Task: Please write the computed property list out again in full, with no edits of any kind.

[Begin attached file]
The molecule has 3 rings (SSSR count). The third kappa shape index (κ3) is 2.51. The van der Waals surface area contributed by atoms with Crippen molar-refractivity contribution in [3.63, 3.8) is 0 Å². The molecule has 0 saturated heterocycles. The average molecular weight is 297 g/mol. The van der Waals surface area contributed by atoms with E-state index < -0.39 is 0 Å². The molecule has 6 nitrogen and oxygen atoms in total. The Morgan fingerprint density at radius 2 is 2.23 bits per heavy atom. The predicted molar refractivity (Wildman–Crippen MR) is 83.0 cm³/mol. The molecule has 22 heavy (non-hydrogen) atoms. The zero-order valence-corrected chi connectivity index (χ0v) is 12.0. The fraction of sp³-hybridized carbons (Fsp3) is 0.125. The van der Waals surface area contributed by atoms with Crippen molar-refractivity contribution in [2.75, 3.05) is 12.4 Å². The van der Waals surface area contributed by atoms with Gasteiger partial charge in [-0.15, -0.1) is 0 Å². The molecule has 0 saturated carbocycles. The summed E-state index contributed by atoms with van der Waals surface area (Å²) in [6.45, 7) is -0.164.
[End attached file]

The molecule has 3 rings (SSSR count). The third kappa shape index (κ3) is 2.51. The van der Waals surface area contributed by atoms with Crippen molar-refractivity contribution in [3.63, 3.8) is 0 Å². The molecule has 0 saturated heterocycles. The average molecular weight is 297 g/mol. The van der Waals surface area contributed by atoms with E-state index < -0.39 is 0 Å². The molecule has 6 nitrogen and oxygen atoms in total. The Morgan fingerprint density at radius 2 is 2.23 bits per heavy atom. The predicted molar refractivity (Wildman–Crippen MR) is 83.0 cm³/mol. The molecule has 22 heavy (non-hydrogen) atoms. The zero-order valence-corrected chi connectivity index (χ0v) is 12.0. The fraction of sp³-hybridized carbons (Fsp3) is 0.125. The van der Waals surface area contributed by atoms with Crippen molar-refractivity contribution in [2.75, 3.05) is 12.4 Å². The van der Waals surface area contributed by atoms with Gasteiger partial charge in [-0.15, -0.1) is 0 Å². The molecule has 0 saturated carbocycles. The summed E-state index contributed by atoms with van der Waals surface area (Å²) in [6.45, 7) is -0.164.